One or more of your course activities may utilize a tool designed to promote original work and evaluate your submissions for plagiarism. More information about this tool is available in this document.
In addition to an ungraded "Introductions" forum in Module 1, Database Management requires you to participate in six graded online discussion forums.
Communication with the mentor and among fellow students is a critical component of online learning. Participation in online discussions involves two distinct activities: an initial response to a posted question and subsequent comments on classmates' responses.
You will be evaluated both on the quality of your responses (i.e., your understanding of readings and concepts as demonstrated by well-articulated, critical thinking) and quantity of your participation (i.e., the number of times you participate meaningfully in the assigned forums). Responses and comments should be properly proofread and edited, professional, and respectful.
Meaningful participation in online discussions is relevant to the content, adds value, and advances the discussion. Comments such as "I agree" and "ditto" are not considered value-adding participation. Therefore, when you agree or disagree with a classmate, the reading, or your mentor, state and support your agreement or disagreement.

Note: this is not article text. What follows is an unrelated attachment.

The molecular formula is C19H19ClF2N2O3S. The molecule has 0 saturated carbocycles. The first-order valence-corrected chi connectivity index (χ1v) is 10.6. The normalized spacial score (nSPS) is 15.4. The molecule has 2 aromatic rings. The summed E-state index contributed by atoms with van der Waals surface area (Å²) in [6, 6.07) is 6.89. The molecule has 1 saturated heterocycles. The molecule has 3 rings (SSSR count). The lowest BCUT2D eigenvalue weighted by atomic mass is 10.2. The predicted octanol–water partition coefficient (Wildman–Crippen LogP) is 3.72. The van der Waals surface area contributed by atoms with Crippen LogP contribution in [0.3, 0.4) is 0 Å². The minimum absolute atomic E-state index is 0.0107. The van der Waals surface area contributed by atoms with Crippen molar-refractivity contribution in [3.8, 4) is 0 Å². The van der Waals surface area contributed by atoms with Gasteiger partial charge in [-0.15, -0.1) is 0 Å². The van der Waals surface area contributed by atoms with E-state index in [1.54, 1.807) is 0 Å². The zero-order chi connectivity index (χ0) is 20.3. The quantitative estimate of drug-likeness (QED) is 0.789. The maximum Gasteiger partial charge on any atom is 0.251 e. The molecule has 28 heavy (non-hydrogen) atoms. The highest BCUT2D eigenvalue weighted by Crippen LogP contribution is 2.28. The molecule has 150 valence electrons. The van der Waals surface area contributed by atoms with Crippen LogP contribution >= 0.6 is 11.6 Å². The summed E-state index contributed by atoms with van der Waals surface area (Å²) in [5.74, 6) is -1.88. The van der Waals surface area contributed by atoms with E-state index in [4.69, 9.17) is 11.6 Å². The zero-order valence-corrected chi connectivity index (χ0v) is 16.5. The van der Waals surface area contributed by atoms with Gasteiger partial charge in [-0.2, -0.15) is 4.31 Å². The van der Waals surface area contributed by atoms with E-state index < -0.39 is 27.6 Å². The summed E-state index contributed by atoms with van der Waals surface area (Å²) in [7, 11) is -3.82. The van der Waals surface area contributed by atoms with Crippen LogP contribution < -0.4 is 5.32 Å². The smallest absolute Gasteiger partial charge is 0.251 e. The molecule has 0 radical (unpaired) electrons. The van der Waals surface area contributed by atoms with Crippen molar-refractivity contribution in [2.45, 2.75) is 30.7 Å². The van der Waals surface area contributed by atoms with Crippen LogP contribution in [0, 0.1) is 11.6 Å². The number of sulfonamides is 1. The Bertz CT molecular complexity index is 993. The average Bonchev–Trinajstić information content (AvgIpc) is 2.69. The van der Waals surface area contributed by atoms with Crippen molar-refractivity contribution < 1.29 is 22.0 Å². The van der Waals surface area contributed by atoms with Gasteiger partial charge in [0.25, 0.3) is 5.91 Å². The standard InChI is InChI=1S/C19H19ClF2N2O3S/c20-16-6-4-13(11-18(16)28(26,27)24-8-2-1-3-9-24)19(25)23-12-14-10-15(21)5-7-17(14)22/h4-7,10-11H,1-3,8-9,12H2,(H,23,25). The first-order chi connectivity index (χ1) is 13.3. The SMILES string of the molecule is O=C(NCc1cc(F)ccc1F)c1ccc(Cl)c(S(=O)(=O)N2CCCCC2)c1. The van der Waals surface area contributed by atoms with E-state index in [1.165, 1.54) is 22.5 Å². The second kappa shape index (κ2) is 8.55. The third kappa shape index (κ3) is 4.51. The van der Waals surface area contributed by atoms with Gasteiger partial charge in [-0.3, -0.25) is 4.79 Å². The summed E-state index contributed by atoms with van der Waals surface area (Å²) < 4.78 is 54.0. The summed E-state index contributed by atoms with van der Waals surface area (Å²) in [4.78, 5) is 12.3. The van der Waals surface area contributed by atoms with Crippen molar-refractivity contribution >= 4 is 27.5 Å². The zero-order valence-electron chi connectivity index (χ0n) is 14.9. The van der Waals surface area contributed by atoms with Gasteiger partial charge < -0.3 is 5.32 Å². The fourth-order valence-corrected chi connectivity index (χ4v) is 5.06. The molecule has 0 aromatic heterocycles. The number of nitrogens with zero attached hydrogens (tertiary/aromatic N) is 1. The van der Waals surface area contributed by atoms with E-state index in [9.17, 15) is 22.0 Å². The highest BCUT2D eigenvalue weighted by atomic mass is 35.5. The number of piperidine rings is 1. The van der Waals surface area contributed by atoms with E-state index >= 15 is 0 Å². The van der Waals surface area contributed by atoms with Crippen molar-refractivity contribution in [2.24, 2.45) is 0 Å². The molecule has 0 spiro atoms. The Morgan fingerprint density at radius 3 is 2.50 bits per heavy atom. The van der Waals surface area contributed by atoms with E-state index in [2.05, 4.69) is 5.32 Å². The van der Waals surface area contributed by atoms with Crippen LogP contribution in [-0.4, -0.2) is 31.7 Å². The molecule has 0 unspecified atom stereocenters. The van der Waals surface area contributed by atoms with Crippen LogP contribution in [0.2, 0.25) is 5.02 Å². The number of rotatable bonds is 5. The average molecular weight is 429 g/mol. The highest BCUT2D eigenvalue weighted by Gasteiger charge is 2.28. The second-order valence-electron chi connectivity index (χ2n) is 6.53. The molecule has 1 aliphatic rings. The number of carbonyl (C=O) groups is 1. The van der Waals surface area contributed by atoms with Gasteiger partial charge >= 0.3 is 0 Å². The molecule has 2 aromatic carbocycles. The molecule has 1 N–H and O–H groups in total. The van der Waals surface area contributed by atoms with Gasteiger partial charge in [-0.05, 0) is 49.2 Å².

Deadlines for posting responses to the discussion questions are provided in the Course Calendar.
For posting guidelines and help with discussion forums, please see the Student Handbook located within the General Information page of the course Web site.
The four written assignments consist of specific topics contained within the chapters from the textbook. Each written assignment may include several essay questions.
Prepare your written assignments using whatever word processing program you have on your computer. Include your name at the top of the paper, as well as the course name and code and the semester and year in which you are enrolled.
Before submitting your first assignment, check with your mentor to determine whether your word processing software is compatible with your mentor's software. If so, you can submit your work as you prepared it. If not, save your assignment as a rich-text (.rtf) file, using the Save As command of your software program. Rich text retains basic formatting and can be read by any other word processing program.